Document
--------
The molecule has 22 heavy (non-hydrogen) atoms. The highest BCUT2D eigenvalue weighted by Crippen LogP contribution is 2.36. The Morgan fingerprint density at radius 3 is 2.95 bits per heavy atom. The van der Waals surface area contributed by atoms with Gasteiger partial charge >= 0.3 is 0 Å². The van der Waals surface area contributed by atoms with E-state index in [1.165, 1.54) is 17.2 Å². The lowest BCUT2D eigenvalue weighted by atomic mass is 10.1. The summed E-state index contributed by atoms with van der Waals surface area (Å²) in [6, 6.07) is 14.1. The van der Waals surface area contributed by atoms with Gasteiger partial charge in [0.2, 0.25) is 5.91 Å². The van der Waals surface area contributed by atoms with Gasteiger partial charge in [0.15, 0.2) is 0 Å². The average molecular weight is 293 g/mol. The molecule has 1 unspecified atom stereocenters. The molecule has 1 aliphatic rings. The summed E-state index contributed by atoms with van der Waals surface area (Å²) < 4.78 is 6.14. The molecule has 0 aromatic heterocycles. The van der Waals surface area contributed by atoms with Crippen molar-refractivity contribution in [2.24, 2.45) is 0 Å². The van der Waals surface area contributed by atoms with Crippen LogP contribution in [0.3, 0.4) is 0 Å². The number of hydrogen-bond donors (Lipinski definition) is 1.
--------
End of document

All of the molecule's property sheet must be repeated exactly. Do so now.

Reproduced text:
The molecule has 22 heavy (non-hydrogen) atoms. The highest BCUT2D eigenvalue weighted by Crippen LogP contribution is 2.36. The Morgan fingerprint density at radius 3 is 2.95 bits per heavy atom. The van der Waals surface area contributed by atoms with Gasteiger partial charge >= 0.3 is 0 Å². The van der Waals surface area contributed by atoms with E-state index in [1.165, 1.54) is 17.2 Å². The lowest BCUT2D eigenvalue weighted by atomic mass is 10.1. The summed E-state index contributed by atoms with van der Waals surface area (Å²) in [6, 6.07) is 14.1. The van der Waals surface area contributed by atoms with Gasteiger partial charge in [0.2, 0.25) is 5.91 Å². The van der Waals surface area contributed by atoms with Gasteiger partial charge in [0.15, 0.2) is 0 Å². The average molecular weight is 293 g/mol. The molecule has 1 unspecified atom stereocenters. The molecule has 1 aliphatic rings. The summed E-state index contributed by atoms with van der Waals surface area (Å²) < 4.78 is 6.14. The molecule has 0 aromatic heterocycles. The van der Waals surface area contributed by atoms with Crippen molar-refractivity contribution in [2.24, 2.45) is 0 Å². The van der Waals surface area contributed by atoms with Crippen LogP contribution in [0.3, 0.4) is 0 Å². The number of hydrogen-bond donors (Lipinski definition) is 1.